Eventually Bull #2 and then Bull #3 retreated and the dominant one proceeded.  He jubilantly crossed the river on his own, leaving the other two behind.  This argument had been settled.

 

BotswanaZebra

Chobe River, Zebra crossing from Botswana into Namibia

Meanwhile the zebra continued to graze on the shoreline, the strong wind blew our boat back a bit, the wading birds fluttered along the river’s edge.  Our guide started up the motor and off we went.

 

Written by Jet Eliot

Photo credit:  Athena Alexander

 

 

Kudos for Kudus

Male Kudu, Botswana, Chobe River

Male Kudu, Botswana, Chobe River

Greater kudu are an antelope that live in eastern and southern Africa.  Although they are often hidden in the brush for safety purposes, if you are lucky you might find them grazing in woody areas at dawn or dusk.  This ungulate (hoofed mammal) is usually seen in small herds of a dozen or less.

 

Tragelaphus strepsiceros eat leaves, grass, roots, tubers, fallen fruit, and flowers; they prefer mixed scrub woodland and acacia on lowlands, hills, and mountains.  Kudus move around almost always at night in search of water and food, they are not particularly territorial.

Male at Sunset, Botswana, Africa

Male at Sunset, Botswana, Africa

 

Lions, hyenas, leopard, and wild dogs prey on kudu.  As the second-tallest antelope, male kudu weigh over 500 pounds.  Kudu predators, therefore, prey upon the smaller of the species:  the female and offspring.  Kudus are high jumpers which affords them some safety, easily clearing obstacles eight feet high.  They raise their chin to tilt their long horns back when leaping.

 

Male Kudu

Male Kudu

Only the males, or bulls, have horns.  The elegant spiral horns have two and a half twists, and if they were to be straightened would average about 47 inches long.  Males interlock horns during combat.   As you can imagine, the horns are a subject of poaching.

 

You may have noticed birds on the back of the female kudu photographed here.  These birds are called oxpeckers, and feed on the ticks and parasites living on the mammal.  They are a fun African bird that I will tell you more about another time.

Female Kudu with Oxpeckers

Female Kudu with Oxpeckers

 

While on safari it is always a special find to come upon a herd of kudu.  Their strong, solid bodies, long legs, thinly striped coats, elegant markings, and spectacular horns embrace you with a sort of magic.  A quiet, cool dawn spent with these magnificent creatures is heavenly.

 

Photo credit:  Athena Alexander

 

African Wild Dogs

Wild Dog, Botswana

Wild Dog, Botswana

We were lucky to find African Wild Dogs drinking from the Chobe River in Botswana.  For three safari weeks we had been looking for them, but Lycaon pictus are an endangered species and very difficult to find.

 

Unless they are in their denning phase raising pups, they don’t stay in one place, are always out hunting.  According to Wikipedia, there are only 6,600 individuals left on the planet.  But the good news is, a friend who recently visited this same park (Chobe National Park) reported the pack was currently denning in the area, and had young pups.  For more info about this fascinating mammal, click here.

 

Hunting Party

Hunting Party

After spotting the three individuals at the river, our skilled guide soon found the rest of the pack.  They were enthusiastically jumping around, snorting and sniffing, excited about their recent impala kill (which we also found).  This pack numbered about 8-10.  They devoured their hunted kill, frolicked in celebration of their outstanding success, and then ran off.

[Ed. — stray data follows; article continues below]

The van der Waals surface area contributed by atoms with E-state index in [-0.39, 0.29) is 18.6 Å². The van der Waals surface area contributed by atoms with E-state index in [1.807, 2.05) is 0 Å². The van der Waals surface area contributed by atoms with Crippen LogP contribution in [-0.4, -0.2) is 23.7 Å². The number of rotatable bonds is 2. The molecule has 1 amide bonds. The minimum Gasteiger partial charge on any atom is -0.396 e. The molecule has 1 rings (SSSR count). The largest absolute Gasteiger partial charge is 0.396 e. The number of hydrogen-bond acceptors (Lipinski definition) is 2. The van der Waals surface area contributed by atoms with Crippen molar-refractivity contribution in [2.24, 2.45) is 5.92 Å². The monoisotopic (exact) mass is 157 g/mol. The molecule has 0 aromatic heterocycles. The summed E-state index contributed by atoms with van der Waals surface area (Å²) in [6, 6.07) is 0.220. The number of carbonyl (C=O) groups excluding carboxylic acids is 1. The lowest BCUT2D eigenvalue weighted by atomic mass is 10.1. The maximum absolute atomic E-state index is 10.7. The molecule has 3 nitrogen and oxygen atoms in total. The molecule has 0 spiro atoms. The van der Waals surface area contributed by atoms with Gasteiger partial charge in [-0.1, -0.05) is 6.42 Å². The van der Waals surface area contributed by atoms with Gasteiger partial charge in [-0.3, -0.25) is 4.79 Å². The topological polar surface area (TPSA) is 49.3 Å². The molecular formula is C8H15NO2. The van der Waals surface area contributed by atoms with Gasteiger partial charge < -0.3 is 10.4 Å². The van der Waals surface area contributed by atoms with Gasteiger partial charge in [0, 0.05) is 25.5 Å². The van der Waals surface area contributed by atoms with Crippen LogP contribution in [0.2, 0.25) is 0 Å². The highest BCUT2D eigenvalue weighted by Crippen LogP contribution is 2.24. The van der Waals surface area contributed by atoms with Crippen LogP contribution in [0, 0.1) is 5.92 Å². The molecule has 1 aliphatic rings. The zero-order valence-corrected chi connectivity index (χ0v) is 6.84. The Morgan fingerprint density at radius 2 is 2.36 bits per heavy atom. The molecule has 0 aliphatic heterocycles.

Wild Dogs, Botswana

Wild Dogs, Botswana

Thrilled at finally seeing the wild dogs, after the pack left us we got out of the safari jeep and took photos of the only thing that remained:  their feces.

 

Photo credit:  Athena Alexander

The Elegant African Sable

African Sable Antelope

African Sable Antelope

Of all the antelope in this world, the Sable Antelope is the most elegant I have ever seen.  I saw two rare individuals on a three-week safari, one day and one day only, grazing near the Chobe River in Botswana, Africa. 

 

Most antelopes are native to Africa, but there are also some in Asia, and one, the pronghorn, is native to North America.  There are over 90 species of antelope on this planet, and they’re in many sizes and shapes.  If you have the fortunate experience of going on an African safari, you will see hundreds and hundreds of gazelle leaping across the plains.  But even here in the United States we have a stunning antelope.  I’ve talked to many residents of Colorado, Wyoming, and the expansive states of the American West who love their native antelope, the pronghorn.   

 

In sub-Saharan Africa there are over 78 species of antelope.  The Sable is primarily in southern Africa, though there are also places in Kenya and Tanzania where they live as well. 

 

One day we were on safari in Botswana.  We had just had the most incredible experience finding a pack of wild dogs, a very rare and unexpected find.  (See earlier post:  African Wild Dogs.)  While our guide drove us around in the safari vehicle, our group of six was completely satiated by the wild dog experience.  So whatever came along next was just icing on the already-delicious cake. 

 

We were driving around in Chobe National Park, looking for whatever came along, with hopes of maybe finding a Sable that our guide had heard was around.  Driving around in Africa waiting for wild safari animals to appear is one of my all-time favorite things to do in this world.  To me, it is heaven on earth.  So we were driving around, and our guide spotted a Sable.  It was grazing under some trees several hundred feet away from the vehicle—too far for photographing, but not too far to admire. 

 

Sable,-Botswana

Sable bull with oxpeckers

 

We admired it, the guide gave us some background on this lovely animal, and eventually we drove on.  Soon after, we found another Sable.  This time it was pretty close, only about 200 feet away.  He positioned the vehicle perfectly so that we could see it, photograph it, and enjoy it.  And we did.  That is who you see here in the photographs.  A bull, he grazed quietly, while we snapped photos and watched.